• http://www.RaisingCatholicKids.com Mark Armstrong

    I would agree it is a quandary. One that we must wait for the Magesterium to tell us what is correct.

    As the parent to two adopted AIDS orphans from Kenya (along with 8 other children and 36 foster children over the years), I would take exception to your statement,

    “And great care must be taken when saying that allowing them to live ‘deprives the child of their filial relationship with their parental origins…’ because this would also be true in the case of children who are adopted.”

    Parents who adopt children who were conceived in a correct conjugal act under the eyes of our Church, and then died and left those children as orphans and then were adopted into a loving home like ours is a far different situation than couples who went against the Church teaching, used IVF to create children, left behind brothers and sisters as orphans in frozen liquid nitrogen tanks with no thought at all to their well-being or future.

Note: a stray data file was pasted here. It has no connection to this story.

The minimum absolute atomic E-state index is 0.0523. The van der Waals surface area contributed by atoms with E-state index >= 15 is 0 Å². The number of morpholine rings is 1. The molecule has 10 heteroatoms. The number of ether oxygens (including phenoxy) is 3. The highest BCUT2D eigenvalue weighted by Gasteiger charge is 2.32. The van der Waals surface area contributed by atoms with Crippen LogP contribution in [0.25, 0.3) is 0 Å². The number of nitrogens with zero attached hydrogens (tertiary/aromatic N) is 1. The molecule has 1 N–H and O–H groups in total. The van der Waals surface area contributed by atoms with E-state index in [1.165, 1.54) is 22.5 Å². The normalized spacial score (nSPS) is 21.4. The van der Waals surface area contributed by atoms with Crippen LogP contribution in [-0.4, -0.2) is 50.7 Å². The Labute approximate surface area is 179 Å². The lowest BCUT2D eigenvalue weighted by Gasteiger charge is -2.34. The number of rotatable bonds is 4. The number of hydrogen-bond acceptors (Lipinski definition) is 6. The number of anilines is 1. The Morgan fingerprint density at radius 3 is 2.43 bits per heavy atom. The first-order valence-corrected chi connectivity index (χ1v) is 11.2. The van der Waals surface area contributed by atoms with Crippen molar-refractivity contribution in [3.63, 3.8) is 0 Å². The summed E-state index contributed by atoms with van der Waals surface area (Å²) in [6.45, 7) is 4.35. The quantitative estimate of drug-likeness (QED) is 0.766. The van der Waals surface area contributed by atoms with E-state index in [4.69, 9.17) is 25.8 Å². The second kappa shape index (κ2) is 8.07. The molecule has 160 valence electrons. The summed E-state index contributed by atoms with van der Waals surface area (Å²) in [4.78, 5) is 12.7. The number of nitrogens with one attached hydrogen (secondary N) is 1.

• PattyK

    During my days as a cafeteria Catholic 10 years ago, my husband and I tried IVF to get pregnant. Our embryos never developed in utero, however, if they did, how would I have explained to my child that he/she is a product of what our faith teaches as a gravely evil act (even though now I understand why it is)? Same with children who are born from rape or incest. No child, no matter how they came to be, should be considered “left-overs” or products of evil. We are all willed into existence by our Creator, are we not? God does allow good to come from a sinful act, yes? What about those children who were adopted after birth? I think I am grappling with why Snowflake Adoption would go against Church teaching. See CCC 2379. I guess the transfer would not be a unitive act?
    Someone at our Church has two children through Snowflake Adoption. So, how are they to explain to their children that yes, God has given you life through us and your biological parents, however we went against Church teaching to do it?

  • elkabrikir

    I don’t think that the dignity of the person is dependent on the circumstances of its conception.

    The first issue ( who we are) is one of who we are as people: Images of God.

    The second issue is about relationships that help us to know who we are as Images of God, so that we can know, love, and serve God. All people are owed, the right to be born of a loving marital act. However, because of original sin, some of us aren’t.

    The Church is correct in using extreme prudence in this matter. We’re in uncharted territory. Only the HOly Spirit can give the guidance needed once we’re entangled in sin.

MENU